“The property has evolved into maintaining a sense of history and legacy,” says BEYC President Kerri Jaffe. “The place feels like it’s been there for a really long time, because we used materials that have been at Bitter End for over 50 years, and we were really lucky to salvage interesting artifacts that somehow survived the storm,” says Jaffe. “Whether it be signage from old cottages or a piece of maritime history, we created art galleries throughout our space to showcase what we were able to save.”
The staff refers to the new chapter of BEYC as Bitter End 2.0 as they currently thrive with new amenities, restaurants, attractions and top-notch services. Watersports are the heart and soul of the marina, and they offer everything from sailing and windsurfing to winging, and even provide lessons.
Reeftique, the onsite retail hub and boutique, curates fashion and jewelry from around the world and has become a premier BVI destination. In tandem with Reeftique and the community, the marina launched Bitter End Foundation after the hurricane, hosting fundraisers, events, auctions and environmental initiatives. With each BEYC retail product purchase, a dollar is donated to the foundation.
Abandoned and derelict vessels (ADVs) are a growing problem in the boating community and pose dangerous environmental threats. When boats are irresponsibly discarded and sink below the surface, plastics, glass and pollutants are also left behind, harming marine life and aquatic ecosystems. Debris in the water can cause serious risks to boats, damage other vessels, marinas and properties, and obstruct safe cruising.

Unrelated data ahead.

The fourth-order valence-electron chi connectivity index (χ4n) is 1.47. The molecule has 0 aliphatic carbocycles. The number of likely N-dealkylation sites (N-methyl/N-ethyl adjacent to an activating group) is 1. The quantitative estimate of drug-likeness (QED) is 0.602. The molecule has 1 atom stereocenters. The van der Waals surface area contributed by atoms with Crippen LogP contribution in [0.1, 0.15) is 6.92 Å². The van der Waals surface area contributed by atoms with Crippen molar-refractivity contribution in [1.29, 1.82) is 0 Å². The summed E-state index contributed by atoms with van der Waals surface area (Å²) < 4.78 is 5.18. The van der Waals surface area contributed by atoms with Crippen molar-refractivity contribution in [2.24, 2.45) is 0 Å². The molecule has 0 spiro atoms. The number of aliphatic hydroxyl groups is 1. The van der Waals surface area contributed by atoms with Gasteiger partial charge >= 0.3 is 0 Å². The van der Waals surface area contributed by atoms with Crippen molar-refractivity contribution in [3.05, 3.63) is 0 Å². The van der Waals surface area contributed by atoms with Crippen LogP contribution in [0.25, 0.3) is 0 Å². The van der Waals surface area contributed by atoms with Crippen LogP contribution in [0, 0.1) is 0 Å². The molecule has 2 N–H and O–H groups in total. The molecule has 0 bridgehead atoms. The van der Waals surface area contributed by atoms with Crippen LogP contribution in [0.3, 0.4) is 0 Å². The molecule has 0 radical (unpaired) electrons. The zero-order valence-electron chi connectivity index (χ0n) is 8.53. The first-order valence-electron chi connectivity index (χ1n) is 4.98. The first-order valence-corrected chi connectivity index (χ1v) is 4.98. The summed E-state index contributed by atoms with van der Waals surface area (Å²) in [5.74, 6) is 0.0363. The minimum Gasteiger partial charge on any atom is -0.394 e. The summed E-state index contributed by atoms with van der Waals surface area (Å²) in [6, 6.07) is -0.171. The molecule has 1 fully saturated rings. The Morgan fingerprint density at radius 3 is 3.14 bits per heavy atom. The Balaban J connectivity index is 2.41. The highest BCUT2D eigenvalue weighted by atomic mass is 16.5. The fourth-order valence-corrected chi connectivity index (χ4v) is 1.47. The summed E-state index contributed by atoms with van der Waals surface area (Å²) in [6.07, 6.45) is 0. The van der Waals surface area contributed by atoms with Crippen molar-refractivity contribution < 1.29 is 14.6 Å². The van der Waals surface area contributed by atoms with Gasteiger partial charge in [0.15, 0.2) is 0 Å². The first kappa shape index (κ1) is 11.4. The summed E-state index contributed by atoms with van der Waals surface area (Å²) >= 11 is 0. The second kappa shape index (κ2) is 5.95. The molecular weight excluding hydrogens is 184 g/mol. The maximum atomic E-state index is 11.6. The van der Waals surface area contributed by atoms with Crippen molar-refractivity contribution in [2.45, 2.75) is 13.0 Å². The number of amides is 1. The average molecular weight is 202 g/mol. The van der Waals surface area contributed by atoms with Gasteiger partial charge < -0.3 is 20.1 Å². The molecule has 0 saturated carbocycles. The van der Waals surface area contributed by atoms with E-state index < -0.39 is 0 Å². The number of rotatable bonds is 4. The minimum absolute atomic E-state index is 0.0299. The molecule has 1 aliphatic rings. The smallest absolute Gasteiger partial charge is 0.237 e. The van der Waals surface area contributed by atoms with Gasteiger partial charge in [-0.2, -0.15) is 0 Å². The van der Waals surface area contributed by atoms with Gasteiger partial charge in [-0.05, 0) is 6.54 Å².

Thanks to nationwide environmental organizations, efforts to remove ADVs are increasing with help from federal agencies. The Annapolis-based nonprofit, BoatUS Foundation, recently received a $10 million grant from the National Oceanic and Atmospheric Administration (NOAA) from its Marine Debris Removal Program. This competitive four-year grant program will support the BoatUS Foundation’s efforts toward Boating Safety and Clean Water. It is funded by the Bipartisan Infrastructure Law through NOAA’s mission to address the marine debris crisis.
In addition to vessel removal, BoatUS Foundation’s project will also develop a national database to track ADVs and support educational research. This database will include an added focus on ADV impact in underserved communities. Most of the funds are dedicated to complete marine debris removal programs along the nation’s coastal regions, as well as extending into the Great Lakes.
BoatUS Foundation Director of Outreach, Alanna Keating, says the team is in the beginning stages of the project and looks forward to working with partners, stakeholders, local government and communities to tackle this large-scale issue nationwide.
“We want to look at why ADVs happen, how to address them on a local and state level, how to be efficient and work through the process with states and entities involved to streamline a structured, efficient removal,” says Keating.
“We’ll utilize that information we receive to work toward the prevention aspect — what can we do to help remove the barriers that prevent people from proper disposal? Whether it’s a cost or permitting issue, access to sustainable disposal, etc., this will give us ideas about how to work on national and state-level prevention.”
BoatUS says they are working diligently to get the project off the ground and see the impact. Stay tuned for updates at boatus.org/ADVGrant.
The NOAA Marine Debris Program awarded 14 recipients, totaling $69 million in federal funding over the 2022-2023 fiscal years. In addition to the BoatUS Foundation, NOAA grantees include the Center for Coastal Studies (New England), Gulf of Mexico Alliance (Alabama, Florida, Louisiana, Mississippi and Texas), Isla Mar Research Expeditions (Puerto Rico) and more. To learn more, visit marinedebris.noaa.gov.